I have to admit in all my years, I’ve never heard of “Yardzee”. How is that even possible? I feel like I’ve let my fam down. Countless cookouts, BBQ’s, outdoor birthday parties, camping trips and holiday adventures and we’ve never played Yardzee!? I’m nothing if not a lot bummed by the thought of it all.
Our family enjoys outdoor gatherings and we always bring out everything we can think of to entertain the masses, volleyball, horseshoes and of course, “Washers,” our family’s go-to outdoor game. Well, after a recent mini vacay that ended with a road trip through Waco, Texas to see the Magnolia Market, all my daughter had been talking about were Chip and Joanne’s lawn games. More specifically, Cornhole! She wanted us to make our own Cornhole game. So, off to Pinterest I went to research measurements for the game and of course every lawn game ever invented popped up and low and behold, I laid my eyes on Yardzee for the first time and to my surprise it popped-up over and over again. How have I missed this craze?
New to me, I was instantly excited and felt this could be easily created. And, I was not wrong, it’s definitely easy to make, but can get time consuming.
All you’ll need is one to two 4X4’s from your local hardware store, depending on how many dice you want. We chose to make enough dice for everyone to have their own, but you could easily share and take turns. We decided to make enough for a 6 person game.
A 4X4 isn’t exactly 4 inches, it’s more like 3.75″. So, we placed a mark at 3.75 inches and used a chop-saw to cut the wood; after the first one we used the block as a guide for the rest. That was the easy part! We then used a palm sander to sand all sides and rounded off the edges to match the factory edges. That was very time consuming, but not as time consuming as adding the dots.
After the blocks were nice and smooth we wiped them down with a damp cloth and then sealed with a clear Polyurethane. At this time you could paint or add some fun colors if you choose, but we were going for a more natural look. So, we just used the Poly. We let the blocks dry overnight.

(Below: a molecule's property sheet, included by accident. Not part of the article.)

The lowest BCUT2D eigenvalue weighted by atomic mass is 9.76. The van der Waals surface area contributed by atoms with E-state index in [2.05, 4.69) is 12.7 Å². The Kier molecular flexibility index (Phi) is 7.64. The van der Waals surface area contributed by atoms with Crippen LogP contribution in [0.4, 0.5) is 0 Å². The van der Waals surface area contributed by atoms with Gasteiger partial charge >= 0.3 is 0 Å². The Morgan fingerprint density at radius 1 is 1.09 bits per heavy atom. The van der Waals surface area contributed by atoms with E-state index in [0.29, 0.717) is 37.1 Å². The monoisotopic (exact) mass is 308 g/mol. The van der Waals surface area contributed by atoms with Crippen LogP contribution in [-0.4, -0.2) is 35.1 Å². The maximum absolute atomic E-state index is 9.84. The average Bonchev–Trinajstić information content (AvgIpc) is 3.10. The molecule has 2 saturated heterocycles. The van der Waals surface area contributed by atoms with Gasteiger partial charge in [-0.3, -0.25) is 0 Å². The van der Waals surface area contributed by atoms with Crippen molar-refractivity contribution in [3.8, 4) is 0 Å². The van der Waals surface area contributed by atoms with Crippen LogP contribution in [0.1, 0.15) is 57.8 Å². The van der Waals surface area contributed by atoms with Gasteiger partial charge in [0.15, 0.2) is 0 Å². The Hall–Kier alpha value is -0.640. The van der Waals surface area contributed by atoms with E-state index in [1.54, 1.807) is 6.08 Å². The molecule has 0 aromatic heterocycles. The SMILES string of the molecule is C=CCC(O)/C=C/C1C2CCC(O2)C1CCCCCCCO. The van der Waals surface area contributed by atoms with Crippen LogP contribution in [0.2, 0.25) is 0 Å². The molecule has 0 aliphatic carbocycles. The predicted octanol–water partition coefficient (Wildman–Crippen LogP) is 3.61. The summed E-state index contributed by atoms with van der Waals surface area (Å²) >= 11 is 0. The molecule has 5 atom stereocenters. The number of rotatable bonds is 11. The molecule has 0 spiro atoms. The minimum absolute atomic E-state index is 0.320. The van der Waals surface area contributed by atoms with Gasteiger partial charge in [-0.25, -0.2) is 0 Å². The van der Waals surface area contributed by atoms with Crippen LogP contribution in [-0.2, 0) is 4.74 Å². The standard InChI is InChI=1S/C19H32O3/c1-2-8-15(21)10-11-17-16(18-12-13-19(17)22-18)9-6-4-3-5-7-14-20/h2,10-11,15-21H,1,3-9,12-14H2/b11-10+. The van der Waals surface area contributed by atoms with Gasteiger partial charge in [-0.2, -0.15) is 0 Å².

Endless Dots: We looked into several ways to add the dots/circles to our dice. Some people drilled holes, but we wanted to spread out the work amongst a few people. Some used vinyl sticker sheets and a hole punch, but we figured even the stickers for outdoor use would eventually peel back, especially with damp grass and dirt. Some painted the dots, but the OCD side of me figured that would get frustrating very quickly. So, I landed on using Sharpies. They worked like a charm. We used nickles to trace the perfect size dots and then used a Sharpie to fill them in.
The Number Pattern: All opposite sides should add up to 7. So, 1 will go opposite 6, 2 opposite 5, 3 opposite 4, you get the idea!
Added Fun: I created a “Yardzee” scoreboard in Photoshop (using Yahtzee as an example) and then had it printed at Staples for about $3.50. I then framed it in a poster frame from Walmart so we could use a dry-erase marker and use it over and over again. I used a two-part magnet and hot glued one side to the marker and one side directly to the poster board, to keep track of the marker. Also, in making the scoreboard, I left off the bonus point lines and the lines to add upper and lower sections and just streamlined the categories.
Buckets: The blocks are a handful, but honestly even my 7 year old niece was able to pick them up and roll them on the ground; however, adding a galvanized bucket for each player to carry their dice around and then use the bucket to roll their own dice was an AWESOME thing and super cute!
I see our fam using this game for years to come!
Now, go build your own outdoor family Yardzee game! You’ll be happy you did!